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Irish Phrases and Sayings: Your Essential Pocket Phrasebook

7 min read

This short phrasebook will teach you a few Irish sayings and phrases that are potent mix of slang, swearwords and Gaelic.

In Ireland, we speak the language of English – but in our own, unique way!

See more below!


By Eimear Quinn, Adventure Co-ordinator
More by Eimear

Useful words & phrases in Irish


These Irish sayings and phrases will have you befriending the locals – or even simply helping you follow a basic conversation!

Here are some basic useful words and phrases in Irish. It’s important to note that how these are pronounced will differ throughout the country, so we have provided some links to help with pronunciation!

Dia duit

Translation: “Hello” and with a literal translation of “god be with you”



Translation: “Goodbye” with a literal translation of “safe”


Craic agus Ceol

Translation: Fun and music


Le do thoil

Translation: “Please” with a literal translation of “with your will”



Go raibh maith agat

Translation: “Thank you” with a literal translation of “may you have goodness”




Translation: Literally translated as “health”

How it’s used: An equivalent to “cheers!”, it is commonly as a drinking toast in both Ireland and Scotland



Translation: Yes




Translation: No


Maidin mhaith

Translation: Good morning



Translation: Welcome!



Oíche Mhaith

Translation: Good night



Gabh Mo Leithscéal

Translation: Excuse me



Déan deifir!

Translation: Hurry up




Meaning: Refers to a primarily Irish-speaking region


Ádh mór ort!

Translation: Good luck to you!


Céad Míle Fáilte

 Translation: A hundred, thousand welcomes



Póg mo thóin!

 Translation: Kiss my arse!



Is fearr Gaeilge briste, na Bearla cliste

Translation: Broken Irish is better than clever English


Irish Sayings and phrases

Things you will hear in Hiberno-English

In Ireland, our version of the English language – known as Hiberno English – is just that wee bit different! You’ll encounter a vast array of slang on your travels so here are you few that might come in handy.


Meaning: News, gossip, fun, entertainment, and enjoyable conversation
How it’s used: “What’s the craic?” or “We had great craic last night” 


Meaning: Ok/good

How it’s used: “How are you?” “I’m grand thanks” | “I’m sure it will be grand” | “The weather is grand today”


Cute Hoor

Meaning: Someone who’s wiser than they appear or who quietly engineers things to their own advantage
How it’s used: “Don’t be fooled, he’s a real cute hoor” 


Giving Out

Meaning: Chastise, scold, complain, moan, rant

How it’s used: “Don’t be giving out to me – it wasn’t my fault!” | “I had your mother in the kitchen giving out about the weather!”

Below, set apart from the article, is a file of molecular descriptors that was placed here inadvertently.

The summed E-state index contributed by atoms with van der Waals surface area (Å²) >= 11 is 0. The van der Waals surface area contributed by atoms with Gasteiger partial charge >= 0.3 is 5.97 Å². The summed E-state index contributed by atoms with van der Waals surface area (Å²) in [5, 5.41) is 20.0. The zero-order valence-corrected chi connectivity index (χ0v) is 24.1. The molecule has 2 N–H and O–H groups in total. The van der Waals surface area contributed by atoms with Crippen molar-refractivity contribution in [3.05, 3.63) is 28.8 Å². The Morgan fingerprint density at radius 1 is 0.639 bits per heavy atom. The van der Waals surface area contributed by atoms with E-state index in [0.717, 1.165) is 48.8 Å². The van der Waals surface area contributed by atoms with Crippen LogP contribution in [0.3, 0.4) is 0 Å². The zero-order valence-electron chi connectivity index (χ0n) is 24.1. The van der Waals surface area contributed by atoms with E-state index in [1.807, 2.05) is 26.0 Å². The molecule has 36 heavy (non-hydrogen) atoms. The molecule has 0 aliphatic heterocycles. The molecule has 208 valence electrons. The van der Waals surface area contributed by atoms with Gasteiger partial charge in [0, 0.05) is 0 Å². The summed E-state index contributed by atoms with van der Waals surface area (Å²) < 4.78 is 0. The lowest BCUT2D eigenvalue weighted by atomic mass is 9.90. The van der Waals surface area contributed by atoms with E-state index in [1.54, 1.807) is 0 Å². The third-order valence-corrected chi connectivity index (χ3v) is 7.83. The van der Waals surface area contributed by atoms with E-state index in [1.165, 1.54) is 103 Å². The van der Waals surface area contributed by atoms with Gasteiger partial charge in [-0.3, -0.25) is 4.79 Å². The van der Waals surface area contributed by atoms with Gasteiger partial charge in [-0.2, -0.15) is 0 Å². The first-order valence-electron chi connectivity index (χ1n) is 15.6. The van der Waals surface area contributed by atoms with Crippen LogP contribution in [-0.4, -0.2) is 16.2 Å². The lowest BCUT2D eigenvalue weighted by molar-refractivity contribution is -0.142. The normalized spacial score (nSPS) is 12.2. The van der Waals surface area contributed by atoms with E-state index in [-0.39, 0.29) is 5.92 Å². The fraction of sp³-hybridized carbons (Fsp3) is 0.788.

Meaning: Naughty
How it’s used: “That child is so bold”


Gas / Geg

Meaning: funny, fun, humorous
How it’s used: “That show last night was gas craic!” | “That man at the pub was a geg!”



Meaning: When occupants remain inside a pub after closing time and continue drinking. It’s illegal and we obviously don’t encourage this.

Sample Sentence“There was a lock in the pub last night”


Meaning: Soft drinks
How it’s used: “Will you grab me a mineral at the shop?”



Meaning: Thin slices of bacon
How it’s used“I would murder a rasher sandwich right now”

Act the maggot

Meaning: Naughty, messing around, being silly/stupid

How it’s used: “That fella was acting the maggot on the street last night” | “Ah now, don’t be acting the maggot!”



Meaning: Bad, terrible, awful
How it’s used: “That soccer match was brutal”



Meaning: Amazing, brilliant, awesome

How it’s used: “The weather is savage today!” or simply, “That’s savage”


Slag off

Meaning: Jeer or make fun of someone

How it’s used: “Don’t be slagging her off behind her back” | “Ah sure, it’s only a big of slagging”

Lose your rag

 Meaning: Lose your temper, throw a tantrum

How it’s used: “If I hear that song once more, I’ll lose my rag”


Fair play to ye

Meaning: Well done

How it’s used: “Thanks for doing that, fair play to ye” | “I hear you came first in the race, fair play to ye”

Cop on / Catch yourself on / Wise up

Meaning: Be wise, become aware of something, come back to your senses

How it’s used: “You’d think he would have some cop on” | “Would you ever catch yourself on and wise up!


Eejit / Gobshite

Meaning: Idiot, fool

How it’s used: “He was a real eejit that fella” | “You’re acting like a gobshite!”


Are you well? / How’s the form?

Meaning: How are you?


Not a loss on me

Meaning: I’m well or I’m grand

How it’s used: “How are you?” “Ah, not a loss on me” 


Irish Sayings and phrases

No one in Ireland ever says...

  • Top of the morning to you
  • To be sure, to be sure
  • Anything about leprechauns or pots of gold…unless of course, it’s in the National Leprechaun Museum.

… so please don’t use these stereotypes!

Now that you know a few Irish sayings, you’re ready for your next trip to Ireland!

Meet the Author: Eimear Quinn

“Originally from Northern Ireland, Eimear is particularly interested in gardening from a Permaculture perspective, exploring the Irish landscape, understanding the rich and wonderful world of Irish mythology, legend and folklore, and preserving Irish language, tradition and music.”

View profileMore by Eimear

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